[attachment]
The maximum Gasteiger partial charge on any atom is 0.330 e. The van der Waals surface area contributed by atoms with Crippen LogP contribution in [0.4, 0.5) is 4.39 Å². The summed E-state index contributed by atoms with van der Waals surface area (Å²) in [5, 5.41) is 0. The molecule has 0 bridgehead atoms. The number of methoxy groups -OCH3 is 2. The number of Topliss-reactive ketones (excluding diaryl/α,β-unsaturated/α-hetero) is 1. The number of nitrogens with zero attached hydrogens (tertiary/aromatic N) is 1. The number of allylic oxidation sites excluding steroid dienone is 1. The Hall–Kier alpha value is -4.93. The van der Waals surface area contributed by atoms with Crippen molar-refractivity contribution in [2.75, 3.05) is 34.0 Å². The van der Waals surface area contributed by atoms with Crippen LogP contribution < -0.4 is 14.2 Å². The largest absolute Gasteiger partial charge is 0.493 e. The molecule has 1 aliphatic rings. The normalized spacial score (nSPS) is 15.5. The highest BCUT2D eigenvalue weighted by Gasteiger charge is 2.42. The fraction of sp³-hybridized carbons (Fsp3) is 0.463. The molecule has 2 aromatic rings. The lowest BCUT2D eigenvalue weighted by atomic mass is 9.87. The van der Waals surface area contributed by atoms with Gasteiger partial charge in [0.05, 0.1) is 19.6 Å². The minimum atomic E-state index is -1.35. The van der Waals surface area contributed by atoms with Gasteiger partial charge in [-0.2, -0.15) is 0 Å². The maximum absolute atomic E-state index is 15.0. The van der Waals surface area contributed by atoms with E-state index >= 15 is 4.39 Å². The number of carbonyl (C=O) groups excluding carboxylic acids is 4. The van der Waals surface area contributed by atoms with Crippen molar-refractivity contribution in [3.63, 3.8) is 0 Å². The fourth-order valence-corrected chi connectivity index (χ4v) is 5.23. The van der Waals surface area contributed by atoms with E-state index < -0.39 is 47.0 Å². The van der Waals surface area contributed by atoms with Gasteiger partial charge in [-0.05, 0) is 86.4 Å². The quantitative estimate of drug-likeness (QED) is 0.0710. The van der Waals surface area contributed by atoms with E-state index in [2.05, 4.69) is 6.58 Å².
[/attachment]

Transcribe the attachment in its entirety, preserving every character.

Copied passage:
The maximum Gasteiger partial charge on any atom is 0.330 e. The van der Waals surface area contributed by atoms with Crippen LogP contribution in [0.4, 0.5) is 4.39 Å². The summed E-state index contributed by atoms with van der Waals surface area (Å²) in [5, 5.41) is 0. The molecule has 0 bridgehead atoms. The number of methoxy groups -OCH3 is 2. The number of Topliss-reactive ketones (excluding diaryl/α,β-unsaturated/α-hetero) is 1. The number of nitrogens with zero attached hydrogens (tertiary/aromatic N) is 1. The number of allylic oxidation sites excluding steroid dienone is 1. The Hall–Kier alpha value is -4.93. The van der Waals surface area contributed by atoms with Crippen molar-refractivity contribution in [2.75, 3.05) is 34.0 Å². The van der Waals surface area contributed by atoms with Crippen LogP contribution < -0.4 is 14.2 Å². The largest absolute Gasteiger partial charge is 0.493 e. The molecule has 1 aliphatic rings. The normalized spacial score (nSPS) is 15.5. The highest BCUT2D eigenvalue weighted by Gasteiger charge is 2.42. The fraction of sp³-hybridized carbons (Fsp3) is 0.463. The molecule has 2 aromatic rings. The lowest BCUT2D eigenvalue weighted by atomic mass is 9.87. The van der Waals surface area contributed by atoms with Gasteiger partial charge in [0.05, 0.1) is 19.6 Å². The minimum atomic E-state index is -1.35. The van der Waals surface area contributed by atoms with Gasteiger partial charge in [-0.2, -0.15) is 0 Å². The maximum absolute atomic E-state index is 15.0. The van der Waals surface area contributed by atoms with E-state index >= 15 is 4.39 Å². The number of carbonyl (C=O) groups excluding carboxylic acids is 4. The van der Waals surface area contributed by atoms with Crippen molar-refractivity contribution in [3.63, 3.8) is 0 Å². The fourth-order valence-corrected chi connectivity index (χ4v) is 5.23. The van der Waals surface area contributed by atoms with E-state index < -0.39 is 47.0 Å². The van der Waals surface area contributed by atoms with Gasteiger partial charge in [-0.05, 0) is 86.4 Å². The quantitative estimate of drug-likeness (QED) is 0.0710. The van der Waals surface area contributed by atoms with E-state index in [2.05, 4.69) is 6.58 Å².